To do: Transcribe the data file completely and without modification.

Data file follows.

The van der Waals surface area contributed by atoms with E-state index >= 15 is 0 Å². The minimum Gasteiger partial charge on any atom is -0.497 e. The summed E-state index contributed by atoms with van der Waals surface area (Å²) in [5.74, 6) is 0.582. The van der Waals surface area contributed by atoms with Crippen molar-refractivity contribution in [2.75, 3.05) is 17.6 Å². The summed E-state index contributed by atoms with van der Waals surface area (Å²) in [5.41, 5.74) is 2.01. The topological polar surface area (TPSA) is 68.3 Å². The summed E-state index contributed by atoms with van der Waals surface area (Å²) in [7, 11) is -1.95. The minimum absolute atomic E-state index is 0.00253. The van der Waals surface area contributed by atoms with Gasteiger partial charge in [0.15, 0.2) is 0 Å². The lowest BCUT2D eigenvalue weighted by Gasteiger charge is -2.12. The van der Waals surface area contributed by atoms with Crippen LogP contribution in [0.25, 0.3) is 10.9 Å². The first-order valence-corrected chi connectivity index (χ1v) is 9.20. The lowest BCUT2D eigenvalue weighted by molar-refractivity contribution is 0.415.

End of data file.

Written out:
The van der Waals surface area contributed by atoms with E-state index >= 15 is 0 Å². The minimum Gasteiger partial charge on any atom is -0.497 e. The summed E-state index contributed by atoms with van der Waals surface area (Å²) in [5.74, 6) is 0.582. The van der Waals surface area contributed by atoms with Crippen molar-refractivity contribution in [2.75, 3.05) is 17.6 Å². The summed E-state index contributed by atoms with van der Waals surface area (Å²) in [5.41, 5.74) is 2.01. The topological polar surface area (TPSA) is 68.3 Å². The summed E-state index contributed by atoms with van der Waals surface area (Å²) in [7, 11) is -1.95. The minimum absolute atomic E-state index is 0.00253. The van der Waals surface area contributed by atoms with Gasteiger partial charge in [0.15, 0.2) is 0 Å². The lowest BCUT2D eigenvalue weighted by Gasteiger charge is -2.12. The van der Waals surface area contributed by atoms with Crippen LogP contribution in [0.25, 0.3) is 10.9 Å². The first-order valence-corrected chi connectivity index (χ1v) is 9.20. The lowest BCUT2D eigenvalue weighted by molar-refractivity contribution is 0.415.